The new Liberal government is counting on the 264,030 taxpayers who make up Canada's top 1 per cent to help fund billions in campaign promises, but policy experts say taxing the rich raises complex issues.
A new report from Statistics Canada released on the eve of Wednesday's swearing-in of the Liberal cabinet provides a detailed look at the country's top 1 per cent.
The small group is a big source of federal revenue, contributing more than 20 per cent of all income tax collected. Canada's rich may be getting a little richer, but their income growth of 1.2 per cent between 2012 and 2013 was in line with the growth of all other tax filers.
The average income of the 1 per cent rose slightly to $454,800, but that's below the 2007 peak of $519,500, measured in 2013 constant dollars.
Borrowing from rhetoric used south of the border by U.S. President Barack Obama, Liberal Leader Justin Trudeau won power on Oct. 19 by arguing Canada's middle class aren't getting ahead. He appeared in campaign ads walking the wrong way up an escalator to illustrate the point. Liberal MP Chrystia Freeland, a former journalist who co-chaired Mr. Trudeau's economic team and is expected to land a senior role in cabinet, is the author of a book called Plutocrats: The Rise of the New Global Super-Rich and the Fall of Everyone Else, a title that underscores the party's thinking on the issue.
Yet, the academic debate over income inequality is far from black and white. There are questions over its causes, the best way to measure inequality and discussions over what, if anything, governments should be doing in response.
The Liberal platform promised to raise taxes on the top 1 per cent and also pledged to ensure high-income earners are not using the small-business tax deduction as a way of avoiding taxes. The party also plans to eliminate income splitting for families with children under 18, arguing that it primarily benefits high-income Canadians.
Former Statscan assistant chief statistician Michael Wolfson, who is a professor at the University of Ottawa, has produced research showing the top 1 per cent actually earn more than it appears when income from their small businesses is taken into account. Prof. Wolfson said doctors and dentists are among the most common types of small business and he suggests the new government should take a closer look at how these and other professionals are using the small-business tax break to split income among family members. He estimates tighter rules could raise about $500-million in tax revenue.
"There remains no question in my mind that there's a substantial amount of tax avoidance associated with the small-business deduction," he said, describing it as "a dark corner of the tax act" that hasn't received a great deal of parliamentary scrutiny over the years.
Tuesday's report from Statistics Canada provides the latest information as to who makes up that 1 per cent.
The income cutoff for entry into the 1-per-cent club is now $222,000 nationally, which is above the $200,000 marker set by the Liberal Party in its election platform. The party promised a new tax bracket of 33 per cent on income earned above $200,000. Currently, the top tax bracket of 29 per cent kicks in at $138,586. The Liberals say the new tax on Canada's richest income earners will raise $3-billion a year and that the money will offset the revenue cost of a tax break on income earned between $44,701 and $89,401, which would be taxed at 20.5 per cent rather than the current 22 per cent.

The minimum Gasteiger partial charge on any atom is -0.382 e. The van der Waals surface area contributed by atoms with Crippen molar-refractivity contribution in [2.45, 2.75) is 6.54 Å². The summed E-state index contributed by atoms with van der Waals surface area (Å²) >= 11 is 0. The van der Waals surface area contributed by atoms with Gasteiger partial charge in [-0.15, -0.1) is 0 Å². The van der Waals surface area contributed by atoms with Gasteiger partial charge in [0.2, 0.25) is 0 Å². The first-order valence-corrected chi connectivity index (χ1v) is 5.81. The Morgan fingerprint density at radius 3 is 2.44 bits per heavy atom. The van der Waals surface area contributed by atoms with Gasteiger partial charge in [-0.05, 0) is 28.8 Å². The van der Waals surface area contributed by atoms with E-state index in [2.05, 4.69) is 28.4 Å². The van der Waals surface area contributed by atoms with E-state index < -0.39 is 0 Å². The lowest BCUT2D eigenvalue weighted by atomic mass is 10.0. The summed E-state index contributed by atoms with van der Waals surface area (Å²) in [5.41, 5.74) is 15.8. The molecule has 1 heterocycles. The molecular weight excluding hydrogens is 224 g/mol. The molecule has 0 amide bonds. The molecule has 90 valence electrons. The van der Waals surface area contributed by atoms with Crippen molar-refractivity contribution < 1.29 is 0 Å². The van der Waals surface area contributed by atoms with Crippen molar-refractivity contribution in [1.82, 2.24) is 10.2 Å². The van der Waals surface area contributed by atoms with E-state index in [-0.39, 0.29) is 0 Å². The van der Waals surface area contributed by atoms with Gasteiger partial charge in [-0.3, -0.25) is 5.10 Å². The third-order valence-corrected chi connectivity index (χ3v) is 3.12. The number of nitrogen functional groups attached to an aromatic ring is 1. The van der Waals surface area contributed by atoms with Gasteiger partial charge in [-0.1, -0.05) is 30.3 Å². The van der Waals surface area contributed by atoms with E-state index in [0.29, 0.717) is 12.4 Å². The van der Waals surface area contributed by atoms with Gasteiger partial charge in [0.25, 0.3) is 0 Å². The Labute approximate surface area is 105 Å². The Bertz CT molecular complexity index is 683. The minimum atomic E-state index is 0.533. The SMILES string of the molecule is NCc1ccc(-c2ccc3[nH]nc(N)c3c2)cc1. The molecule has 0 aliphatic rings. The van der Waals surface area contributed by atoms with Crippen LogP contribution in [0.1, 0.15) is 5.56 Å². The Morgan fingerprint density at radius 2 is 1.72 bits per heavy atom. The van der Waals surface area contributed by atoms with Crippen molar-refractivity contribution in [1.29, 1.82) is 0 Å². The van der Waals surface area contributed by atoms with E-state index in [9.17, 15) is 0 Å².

There are signs this could create problems at the political level. New Brunswick Finance Minister Roger Melanson recently told The Globe and Mail that his government may have to reconsider its own tax on the rich – launched this year – in light of the federal Liberal plans.
The proposed new federal rate would push the top combined federal and provincial tax rate in New Brunswick to 58.75 per cent on income earned above $250,000. New Brunswick currently has the highest top tax rate in the country.
Statistics Canada says it only takes income of $160,400 to be in the top 1 per cent of New Brunswick tax filers. In contrast, the 1-per-cent cutoff is $310,800 in Alberta and $415,700 in Calgary.
Mr. Trudeau was heavily criticized during the election campaign by the Conservatives and NDP for saying that "a large percentage of small businesses" are ways for the wealthy to reduce their tax bill.
The Liberal platform promised to lower the small-business tax rate while ensuring it "is not used to reduce personal income tax obligations for high-income earners." The platform did not explain how this would be accomplished.
McMaster University economics professor Michael Veall, who has studied the income-inequality issue extensively, said potential options could involve tightening the rules related to investment income for small business.
"That is where I expect they will go, but it's not easy," he said. "It's going to be intricate and detailed."
Prof. Veall said the increases in inequality largely occurred in the 1980s and 1990s with relatively little change since then.
While Canadians appear to be genuinely concerned about the issue, he suspects those feelings are driven by a sense that their own employment is precarious.
"There are people out there who are reasonably okay with their current incomes and their current standard of living but feel that it is all in jeopardy and that they could lose it very quickly in today's economy," he said. "I think that's where much of the concern comes from."